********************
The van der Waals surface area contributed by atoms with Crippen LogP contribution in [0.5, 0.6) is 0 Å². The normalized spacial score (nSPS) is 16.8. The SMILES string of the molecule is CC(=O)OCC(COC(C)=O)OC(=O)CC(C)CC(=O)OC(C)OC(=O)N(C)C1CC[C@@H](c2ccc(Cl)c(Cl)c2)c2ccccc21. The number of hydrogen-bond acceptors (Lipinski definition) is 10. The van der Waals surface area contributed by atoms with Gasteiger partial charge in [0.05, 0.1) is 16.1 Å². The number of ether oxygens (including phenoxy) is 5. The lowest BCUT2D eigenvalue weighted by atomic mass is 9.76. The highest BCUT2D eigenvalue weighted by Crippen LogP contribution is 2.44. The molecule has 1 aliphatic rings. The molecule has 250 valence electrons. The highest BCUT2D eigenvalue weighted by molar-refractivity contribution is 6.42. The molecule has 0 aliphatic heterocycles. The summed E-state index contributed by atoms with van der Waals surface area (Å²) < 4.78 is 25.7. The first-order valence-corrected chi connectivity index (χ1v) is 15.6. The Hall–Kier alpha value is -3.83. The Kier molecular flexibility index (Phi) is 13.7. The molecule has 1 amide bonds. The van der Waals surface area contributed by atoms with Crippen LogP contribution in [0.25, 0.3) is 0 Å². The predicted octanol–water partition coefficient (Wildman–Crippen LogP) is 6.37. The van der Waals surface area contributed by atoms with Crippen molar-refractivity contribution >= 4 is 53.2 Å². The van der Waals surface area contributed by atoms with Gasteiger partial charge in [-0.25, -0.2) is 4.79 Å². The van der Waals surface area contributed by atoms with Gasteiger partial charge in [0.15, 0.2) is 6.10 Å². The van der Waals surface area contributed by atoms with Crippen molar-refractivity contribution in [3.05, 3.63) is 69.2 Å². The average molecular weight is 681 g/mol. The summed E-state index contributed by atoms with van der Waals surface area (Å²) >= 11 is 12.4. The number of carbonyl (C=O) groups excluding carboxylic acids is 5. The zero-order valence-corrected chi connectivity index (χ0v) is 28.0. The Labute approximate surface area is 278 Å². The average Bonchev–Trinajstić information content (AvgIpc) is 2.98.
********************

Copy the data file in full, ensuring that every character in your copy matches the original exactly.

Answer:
The van der Waals surface area contributed by atoms with Crippen LogP contribution in [0.5, 0.6) is 0 Å². The normalized spacial score (nSPS) is 16.8. The SMILES string of the molecule is CC(=O)OCC(COC(C)=O)OC(=O)CC(C)CC(=O)OC(C)OC(=O)N(C)C1CC[C@@H](c2ccc(Cl)c(Cl)c2)c2ccccc21. The number of hydrogen-bond acceptors (Lipinski definition) is 10. The van der Waals surface area contributed by atoms with Gasteiger partial charge in [0.05, 0.1) is 16.1 Å². The number of ether oxygens (including phenoxy) is 5. The lowest BCUT2D eigenvalue weighted by atomic mass is 9.76. The highest BCUT2D eigenvalue weighted by Crippen LogP contribution is 2.44. The molecule has 1 aliphatic rings. The molecule has 250 valence electrons. The highest BCUT2D eigenvalue weighted by molar-refractivity contribution is 6.42. The molecule has 0 aliphatic heterocycles. The summed E-state index contributed by atoms with van der Waals surface area (Å²) < 4.78 is 25.7. The first-order valence-corrected chi connectivity index (χ1v) is 15.6. The Hall–Kier alpha value is -3.83. The Kier molecular flexibility index (Phi) is 13.7. The molecule has 1 amide bonds. The van der Waals surface area contributed by atoms with Crippen LogP contribution in [0.25, 0.3) is 0 Å². The predicted octanol–water partition coefficient (Wildman–Crippen LogP) is 6.37. The van der Waals surface area contributed by atoms with Crippen molar-refractivity contribution >= 4 is 53.2 Å². The van der Waals surface area contributed by atoms with Gasteiger partial charge in [-0.25, -0.2) is 4.79 Å². The van der Waals surface area contributed by atoms with Gasteiger partial charge in [0.15, 0.2) is 6.10 Å². The van der Waals surface area contributed by atoms with Crippen molar-refractivity contribution in [3.05, 3.63) is 69.2 Å². The average molecular weight is 681 g/mol. The summed E-state index contributed by atoms with van der Waals surface area (Å²) >= 11 is 12.4. The number of carbonyl (C=O) groups excluding carboxylic acids is 5. The zero-order valence-corrected chi connectivity index (χ0v) is 28.0. The Labute approximate surface area is 278 Å². The average Bonchev–Trinajstić information content (AvgIpc) is 2.98.